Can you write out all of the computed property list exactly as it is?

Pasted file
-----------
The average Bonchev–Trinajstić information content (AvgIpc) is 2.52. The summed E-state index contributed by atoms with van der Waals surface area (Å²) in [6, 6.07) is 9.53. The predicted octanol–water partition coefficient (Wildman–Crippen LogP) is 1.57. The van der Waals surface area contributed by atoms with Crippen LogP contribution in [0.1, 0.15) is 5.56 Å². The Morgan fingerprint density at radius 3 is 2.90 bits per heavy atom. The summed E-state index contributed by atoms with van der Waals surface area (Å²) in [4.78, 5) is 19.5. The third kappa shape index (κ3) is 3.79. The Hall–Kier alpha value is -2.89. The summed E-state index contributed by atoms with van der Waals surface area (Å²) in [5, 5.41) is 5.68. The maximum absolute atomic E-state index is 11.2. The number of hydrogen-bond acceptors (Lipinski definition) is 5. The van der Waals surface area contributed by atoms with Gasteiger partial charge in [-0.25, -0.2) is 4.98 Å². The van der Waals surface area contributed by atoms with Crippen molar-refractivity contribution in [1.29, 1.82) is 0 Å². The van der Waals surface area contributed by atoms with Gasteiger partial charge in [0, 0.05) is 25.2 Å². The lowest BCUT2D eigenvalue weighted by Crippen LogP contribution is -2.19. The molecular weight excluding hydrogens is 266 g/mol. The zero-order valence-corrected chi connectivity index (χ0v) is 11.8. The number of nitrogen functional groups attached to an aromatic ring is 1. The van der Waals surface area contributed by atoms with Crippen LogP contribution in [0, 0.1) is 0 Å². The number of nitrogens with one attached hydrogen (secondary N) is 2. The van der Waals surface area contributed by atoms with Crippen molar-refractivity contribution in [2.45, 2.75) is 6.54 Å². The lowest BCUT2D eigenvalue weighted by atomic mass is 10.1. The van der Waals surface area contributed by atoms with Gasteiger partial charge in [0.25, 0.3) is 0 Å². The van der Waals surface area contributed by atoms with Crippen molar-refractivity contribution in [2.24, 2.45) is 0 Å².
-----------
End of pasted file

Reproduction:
The average Bonchev–Trinajstić information content (AvgIpc) is 2.52. The summed E-state index contributed by atoms with van der Waals surface area (Å²) in [6, 6.07) is 9.53. The predicted octanol–water partition coefficient (Wildman–Crippen LogP) is 1.57. The van der Waals surface area contributed by atoms with Crippen LogP contribution in [0.1, 0.15) is 5.56 Å². The Morgan fingerprint density at radius 3 is 2.90 bits per heavy atom. The summed E-state index contributed by atoms with van der Waals surface area (Å²) in [4.78, 5) is 19.5. The third kappa shape index (κ3) is 3.79. The Hall–Kier alpha value is -2.89. The summed E-state index contributed by atoms with van der Waals surface area (Å²) in [5, 5.41) is 5.68. The maximum absolute atomic E-state index is 11.2. The number of hydrogen-bond acceptors (Lipinski definition) is 5. The van der Waals surface area contributed by atoms with Gasteiger partial charge in [-0.25, -0.2) is 4.98 Å². The van der Waals surface area contributed by atoms with Crippen molar-refractivity contribution in [1.29, 1.82) is 0 Å². The van der Waals surface area contributed by atoms with Gasteiger partial charge in [0, 0.05) is 25.2 Å². The lowest BCUT2D eigenvalue weighted by Crippen LogP contribution is -2.19. The molecular weight excluding hydrogens is 266 g/mol. The zero-order valence-corrected chi connectivity index (χ0v) is 11.8. The number of nitrogen functional groups attached to an aromatic ring is 1. The van der Waals surface area contributed by atoms with Crippen LogP contribution in [0, 0.1) is 0 Å². The number of nitrogens with one attached hydrogen (secondary N) is 2. The van der Waals surface area contributed by atoms with Crippen molar-refractivity contribution in [2.45, 2.75) is 6.54 Å². The lowest BCUT2D eigenvalue weighted by atomic mass is 10.1. The van der Waals surface area contributed by atoms with Gasteiger partial charge in [0.25, 0.3) is 0 Å². The van der Waals surface area contributed by atoms with Crippen molar-refractivity contribution in [2.24, 2.45) is 0 Å².